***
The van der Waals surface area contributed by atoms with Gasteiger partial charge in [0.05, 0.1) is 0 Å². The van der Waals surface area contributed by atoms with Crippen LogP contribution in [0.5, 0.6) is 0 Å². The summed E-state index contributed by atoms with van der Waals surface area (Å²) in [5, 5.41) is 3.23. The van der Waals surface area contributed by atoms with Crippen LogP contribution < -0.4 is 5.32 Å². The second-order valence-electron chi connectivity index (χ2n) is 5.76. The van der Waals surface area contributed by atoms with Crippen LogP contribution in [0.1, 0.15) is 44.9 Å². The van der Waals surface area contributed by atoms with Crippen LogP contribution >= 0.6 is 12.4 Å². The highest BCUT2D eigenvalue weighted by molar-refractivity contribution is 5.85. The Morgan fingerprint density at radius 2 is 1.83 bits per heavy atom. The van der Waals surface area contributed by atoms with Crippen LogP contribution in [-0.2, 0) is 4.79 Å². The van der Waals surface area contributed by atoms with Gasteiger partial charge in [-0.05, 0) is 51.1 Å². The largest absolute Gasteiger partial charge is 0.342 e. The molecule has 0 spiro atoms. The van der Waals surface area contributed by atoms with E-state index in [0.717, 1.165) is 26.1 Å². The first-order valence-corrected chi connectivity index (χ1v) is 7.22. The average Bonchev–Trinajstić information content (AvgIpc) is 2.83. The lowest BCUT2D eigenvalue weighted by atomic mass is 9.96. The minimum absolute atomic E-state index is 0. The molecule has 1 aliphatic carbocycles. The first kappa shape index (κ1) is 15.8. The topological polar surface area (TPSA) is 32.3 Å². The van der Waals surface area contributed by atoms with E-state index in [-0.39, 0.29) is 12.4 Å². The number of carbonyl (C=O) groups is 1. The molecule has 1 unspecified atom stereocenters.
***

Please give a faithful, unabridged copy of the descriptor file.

The van der Waals surface area contributed by atoms with Gasteiger partial charge in [0.05, 0.1) is 0 Å². The van der Waals surface area contributed by atoms with Crippen LogP contribution in [0.5, 0.6) is 0 Å². The summed E-state index contributed by atoms with van der Waals surface area (Å²) in [5, 5.41) is 3.23. The van der Waals surface area contributed by atoms with Crippen LogP contribution < -0.4 is 5.32 Å². The second-order valence-electron chi connectivity index (χ2n) is 5.76. The van der Waals surface area contributed by atoms with Crippen LogP contribution in [0.1, 0.15) is 44.9 Å². The van der Waals surface area contributed by atoms with Crippen LogP contribution >= 0.6 is 12.4 Å². The highest BCUT2D eigenvalue weighted by molar-refractivity contribution is 5.85. The Morgan fingerprint density at radius 2 is 1.83 bits per heavy atom. The van der Waals surface area contributed by atoms with Crippen LogP contribution in [-0.2, 0) is 4.79 Å². The van der Waals surface area contributed by atoms with Gasteiger partial charge in [-0.05, 0) is 51.1 Å². The largest absolute Gasteiger partial charge is 0.342 e. The molecule has 0 spiro atoms. The van der Waals surface area contributed by atoms with E-state index in [0.717, 1.165) is 26.1 Å². The first-order valence-corrected chi connectivity index (χ1v) is 7.22. The average Bonchev–Trinajstić information content (AvgIpc) is 2.83. The lowest BCUT2D eigenvalue weighted by atomic mass is 9.96. The minimum absolute atomic E-state index is 0. The molecule has 1 aliphatic carbocycles. The first kappa shape index (κ1) is 15.8. The topological polar surface area (TPSA) is 32.3 Å². The van der Waals surface area contributed by atoms with E-state index in [-0.39, 0.29) is 12.4 Å². The number of carbonyl (C=O) groups is 1. The molecule has 1 unspecified atom stereocenters.